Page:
A good question has an answer that can be true. A bad question has no answer that can be true. Imagine a loving husband being asked the question: When did you stop beating your wife? This is a bad question. Any answer carries the damning assumption that this husband is guilty of mistreating his wife. Since the assumption is false, no answer to the question is possible. No answer can reflect the truth of how this husband lovingly treats his wife.
While the unanswerable character of this question is easy to spot, there is a question often raised by Christians and even some theologians that is equally unanswerable. Why are some saved, and others are lost? While it might seem to be a good question, it is not. Let’s examine it more closely.
To shed more light, let me offer another example. John loves Marsha and is committed to winning her heart. Alas, however, all of his advances and efforts to woo her prove fruitless. Marsha spurns all of his affections and rejects all of his gifts. The closer he gets just makes her skin crawl.
On one occasion, however, John came calling when Marsha was not at home, but her roommate was. Her name is Mary. Upon opening the door, Mary took one look at John and fell madly in love with him. John and Mary became quite a number, and a wonderful love relationship developed.
At night Mary and Marsha often shared a meal together and their conversation invariably would turn to John. Marsha would explain how she could never accept John and rejected all his advances. Her explanations all began with the word “I”. I can’t stand the sight of John. I could never have him in my life. I want nothing to do with him – I, I, I. Mary’s explanations of her love for John always began with the word, “John”. John swept me off my feet. John captured my heart - John, John, John.
Why are John and Mary a loving couple, but John and Marsha are not? This is a bad question. It erroneously assumes that a single reason can explain Mary and Marsha’s relationship to John. However, if we ask: How is it that Mary has a loving relationship with John, but Marsha does not? This is a good question and the explanation that each woman offered the other provides the answers. Notice their words described causes not some abstract reason. Marsha explained that she is the cause of having no relationship with John. She would have nothing to do with him and said so. Conversely, Mary credits John for capturing her heart, nurturing a returning love. Both women spoke the truth.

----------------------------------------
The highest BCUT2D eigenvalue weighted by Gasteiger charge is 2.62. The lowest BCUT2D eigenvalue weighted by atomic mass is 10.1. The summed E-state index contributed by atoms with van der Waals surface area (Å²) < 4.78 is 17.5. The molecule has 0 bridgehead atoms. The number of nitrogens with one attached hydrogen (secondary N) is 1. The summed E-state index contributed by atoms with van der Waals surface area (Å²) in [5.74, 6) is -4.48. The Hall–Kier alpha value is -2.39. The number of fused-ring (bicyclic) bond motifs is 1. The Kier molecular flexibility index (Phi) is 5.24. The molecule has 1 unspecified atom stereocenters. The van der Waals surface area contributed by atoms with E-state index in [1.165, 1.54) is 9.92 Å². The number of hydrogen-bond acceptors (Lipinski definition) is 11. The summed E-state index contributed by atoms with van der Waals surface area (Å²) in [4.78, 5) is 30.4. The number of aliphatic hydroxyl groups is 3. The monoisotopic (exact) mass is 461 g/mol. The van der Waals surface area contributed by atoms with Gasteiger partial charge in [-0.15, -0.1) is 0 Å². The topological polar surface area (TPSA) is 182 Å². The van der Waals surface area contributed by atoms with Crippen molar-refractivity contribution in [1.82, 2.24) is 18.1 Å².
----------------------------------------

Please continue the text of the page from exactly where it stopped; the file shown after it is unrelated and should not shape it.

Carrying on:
With this insight, let’s return to our question: Why are some saved, and others are not? Notice the same assumption is embedded in this question as above. Both assume that some reason can explain relationships that are created and those that are not. This is a false assumption. It renders the question unanswerable and therefore a bad question.
However, if we ask: How is it that some come to faith in Christ and are saved while others do not and are lost? This question assumes that causes are involved, not some singular reason. It is a good question and one that the Scriptures readily answer. God alone is the cause of the saved being saved. The Apostle Paul explained that the Holy Spirit creates faith by the power of the saving word of Christ (Romans 10:16, I Corinthians 12:3). The grace by which sinners are saved through faith is the doing of God, not the sinner, lest anyone take credit (Ephesians 2:8-9). However, concerning the lost, Jesus offered both tears and blame. For instance, he wept over a disbelieving Jerusalem, crying out: Jerusalem, how I longed to gather you, but you were not willing (Matthew 23:37).
As Marsha was unwilling to have John, unbelievers are unwilling to have Jesus. And as Mary with John, it is God who has swept us off our spiritual feet and saved us by the power of His Gospel (Romans 1:16).
Here is another question you might ask when fearful of some great challenges you must face from the world, the flesh, and the Devil: am I going to be able to persevere in my faith and ultimately receive the crown of glory? This is a good question for two reasons. First, Jesus addressed the concern. He who perseveres to the end will be saved (Matthew 22:13). Many are called but few are chosen (Matthew 22:14). Secondly, the Apostle Paul declared that no one and nothing can separate believers from the love of God in Christ Jesus (Romans 8:31-39).
The assurance he offers of this security is based on the reality that those whom he called and justified by the Gospel, he foreknew and predestined them also to be glorified (Romans 8:29-30). So, being one whom he has called by the Gospel and justified through faith, the Lord through his apostle provides you a comforting answer to your very good question. Can you be confident about this assurance? Absolutely! Paul elaborated on this assurance when he declared that God chose you to be his own before the foundations of the world, having predestined you to be holy and blameless according to the riches of his grace (Ephesians 1:4-7).
Regarding your good question, be at peace and trust the Lord’s good answer. The good news concerning salvation is that God has good answers for good questions. Not bad. Not bad indeed!